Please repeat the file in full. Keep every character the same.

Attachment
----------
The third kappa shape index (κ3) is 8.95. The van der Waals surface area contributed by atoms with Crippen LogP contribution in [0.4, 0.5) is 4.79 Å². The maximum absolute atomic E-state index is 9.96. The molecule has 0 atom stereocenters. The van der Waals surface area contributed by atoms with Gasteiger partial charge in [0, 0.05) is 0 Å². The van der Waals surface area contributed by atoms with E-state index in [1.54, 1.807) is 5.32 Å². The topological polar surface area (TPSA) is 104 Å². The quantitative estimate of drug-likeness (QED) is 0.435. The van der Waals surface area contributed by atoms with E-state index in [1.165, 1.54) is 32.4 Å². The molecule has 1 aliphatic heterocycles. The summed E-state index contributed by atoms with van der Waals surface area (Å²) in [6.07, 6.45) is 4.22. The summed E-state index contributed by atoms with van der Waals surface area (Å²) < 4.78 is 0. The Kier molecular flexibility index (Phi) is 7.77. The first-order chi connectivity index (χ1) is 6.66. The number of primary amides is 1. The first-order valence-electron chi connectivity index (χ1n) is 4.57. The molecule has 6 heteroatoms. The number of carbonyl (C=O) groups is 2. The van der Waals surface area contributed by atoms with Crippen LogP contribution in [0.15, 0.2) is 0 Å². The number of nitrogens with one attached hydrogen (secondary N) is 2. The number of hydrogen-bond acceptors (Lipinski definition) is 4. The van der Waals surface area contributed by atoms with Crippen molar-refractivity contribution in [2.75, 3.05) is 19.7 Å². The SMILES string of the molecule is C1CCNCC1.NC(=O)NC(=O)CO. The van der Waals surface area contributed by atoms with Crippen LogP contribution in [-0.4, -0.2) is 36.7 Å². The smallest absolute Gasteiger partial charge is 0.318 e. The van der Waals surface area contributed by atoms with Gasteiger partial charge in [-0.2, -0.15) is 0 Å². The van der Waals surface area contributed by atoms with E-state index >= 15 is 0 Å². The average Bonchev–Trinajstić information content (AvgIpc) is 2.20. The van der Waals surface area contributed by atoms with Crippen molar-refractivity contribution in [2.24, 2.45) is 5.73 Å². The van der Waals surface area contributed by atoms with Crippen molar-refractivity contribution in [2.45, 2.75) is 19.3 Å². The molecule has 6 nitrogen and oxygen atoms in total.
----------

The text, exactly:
The third kappa shape index (κ3) is 8.95. The van der Waals surface area contributed by atoms with Crippen LogP contribution in [0.4, 0.5) is 4.79 Å². The maximum absolute atomic E-state index is 9.96. The molecule has 0 atom stereocenters. The van der Waals surface area contributed by atoms with Gasteiger partial charge in [0, 0.05) is 0 Å². The van der Waals surface area contributed by atoms with E-state index in [1.54, 1.807) is 5.32 Å². The topological polar surface area (TPSA) is 104 Å². The quantitative estimate of drug-likeness (QED) is 0.435. The van der Waals surface area contributed by atoms with E-state index in [1.165, 1.54) is 32.4 Å². The molecule has 1 aliphatic heterocycles. The summed E-state index contributed by atoms with van der Waals surface area (Å²) in [6.07, 6.45) is 4.22. The summed E-state index contributed by atoms with van der Waals surface area (Å²) < 4.78 is 0. The Kier molecular flexibility index (Phi) is 7.77. The first-order chi connectivity index (χ1) is 6.66. The number of primary amides is 1. The first-order valence-electron chi connectivity index (χ1n) is 4.57. The molecule has 6 heteroatoms. The number of carbonyl (C=O) groups is 2. The van der Waals surface area contributed by atoms with Crippen LogP contribution in [0.15, 0.2) is 0 Å². The number of nitrogens with one attached hydrogen (secondary N) is 2. The number of hydrogen-bond acceptors (Lipinski definition) is 4. The van der Waals surface area contributed by atoms with Crippen molar-refractivity contribution in [2.75, 3.05) is 19.7 Å². The SMILES string of the molecule is C1CCNCC1.NC(=O)NC(=O)CO. The van der Waals surface area contributed by atoms with Crippen LogP contribution in [-0.4, -0.2) is 36.7 Å². The smallest absolute Gasteiger partial charge is 0.318 e. The van der Waals surface area contributed by atoms with Gasteiger partial charge in [-0.2, -0.15) is 0 Å². The van der Waals surface area contributed by atoms with E-state index >= 15 is 0 Å². The average Bonchev–Trinajstić information content (AvgIpc) is 2.20. The van der Waals surface area contributed by atoms with Crippen molar-refractivity contribution in [2.24, 2.45) is 5.73 Å². The van der Waals surface area contributed by atoms with Crippen molar-refractivity contribution in [2.45, 2.75) is 19.3 Å². The molecule has 6 nitrogen and oxygen atoms in total.